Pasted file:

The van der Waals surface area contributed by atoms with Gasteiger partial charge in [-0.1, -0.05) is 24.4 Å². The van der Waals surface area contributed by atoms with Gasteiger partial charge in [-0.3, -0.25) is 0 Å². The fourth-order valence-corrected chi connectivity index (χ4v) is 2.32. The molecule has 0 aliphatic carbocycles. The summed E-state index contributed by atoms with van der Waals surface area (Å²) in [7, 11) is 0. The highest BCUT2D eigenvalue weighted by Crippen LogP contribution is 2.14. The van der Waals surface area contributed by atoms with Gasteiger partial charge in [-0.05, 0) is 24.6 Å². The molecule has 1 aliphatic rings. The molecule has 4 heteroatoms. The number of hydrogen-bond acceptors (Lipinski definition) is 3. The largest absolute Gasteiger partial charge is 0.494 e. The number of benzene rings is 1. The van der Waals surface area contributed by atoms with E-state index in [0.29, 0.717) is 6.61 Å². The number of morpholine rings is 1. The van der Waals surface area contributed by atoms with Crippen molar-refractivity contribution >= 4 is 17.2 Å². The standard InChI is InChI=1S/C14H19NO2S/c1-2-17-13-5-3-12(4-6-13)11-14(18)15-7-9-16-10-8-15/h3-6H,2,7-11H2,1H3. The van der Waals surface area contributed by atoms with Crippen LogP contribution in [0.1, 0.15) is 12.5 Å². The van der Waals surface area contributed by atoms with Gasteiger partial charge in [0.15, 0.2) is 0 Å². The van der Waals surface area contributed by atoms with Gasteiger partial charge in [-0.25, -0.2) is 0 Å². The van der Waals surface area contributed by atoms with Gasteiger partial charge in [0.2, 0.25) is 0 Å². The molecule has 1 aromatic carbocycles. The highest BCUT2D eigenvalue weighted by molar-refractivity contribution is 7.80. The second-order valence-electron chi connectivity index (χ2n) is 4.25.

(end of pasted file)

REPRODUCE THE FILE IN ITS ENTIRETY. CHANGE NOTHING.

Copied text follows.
The van der Waals surface area contributed by atoms with Gasteiger partial charge in [-0.1, -0.05) is 24.4 Å². The van der Waals surface area contributed by atoms with Gasteiger partial charge in [-0.3, -0.25) is 0 Å². The fourth-order valence-corrected chi connectivity index (χ4v) is 2.32. The molecule has 0 aliphatic carbocycles. The summed E-state index contributed by atoms with van der Waals surface area (Å²) in [7, 11) is 0. The highest BCUT2D eigenvalue weighted by Crippen LogP contribution is 2.14. The van der Waals surface area contributed by atoms with Gasteiger partial charge in [-0.05, 0) is 24.6 Å². The molecule has 1 aliphatic rings. The molecule has 4 heteroatoms. The number of hydrogen-bond acceptors (Lipinski definition) is 3. The largest absolute Gasteiger partial charge is 0.494 e. The number of benzene rings is 1. The van der Waals surface area contributed by atoms with E-state index in [0.29, 0.717) is 6.61 Å². The number of morpholine rings is 1. The van der Waals surface area contributed by atoms with Crippen molar-refractivity contribution >= 4 is 17.2 Å². The standard InChI is InChI=1S/C14H19NO2S/c1-2-17-13-5-3-12(4-6-13)11-14(18)15-7-9-16-10-8-15/h3-6H,2,7-11H2,1H3. The van der Waals surface area contributed by atoms with Crippen LogP contribution in [0.1, 0.15) is 12.5 Å². The van der Waals surface area contributed by atoms with Gasteiger partial charge in [0.15, 0.2) is 0 Å². The van der Waals surface area contributed by atoms with Gasteiger partial charge in [-0.25, -0.2) is 0 Å². The van der Waals surface area contributed by atoms with Gasteiger partial charge in [0.2, 0.25) is 0 Å². The molecule has 1 aromatic carbocycles. The highest BCUT2D eigenvalue weighted by molar-refractivity contribution is 7.80. The second-order valence-electron chi connectivity index (χ2n) is 4.25.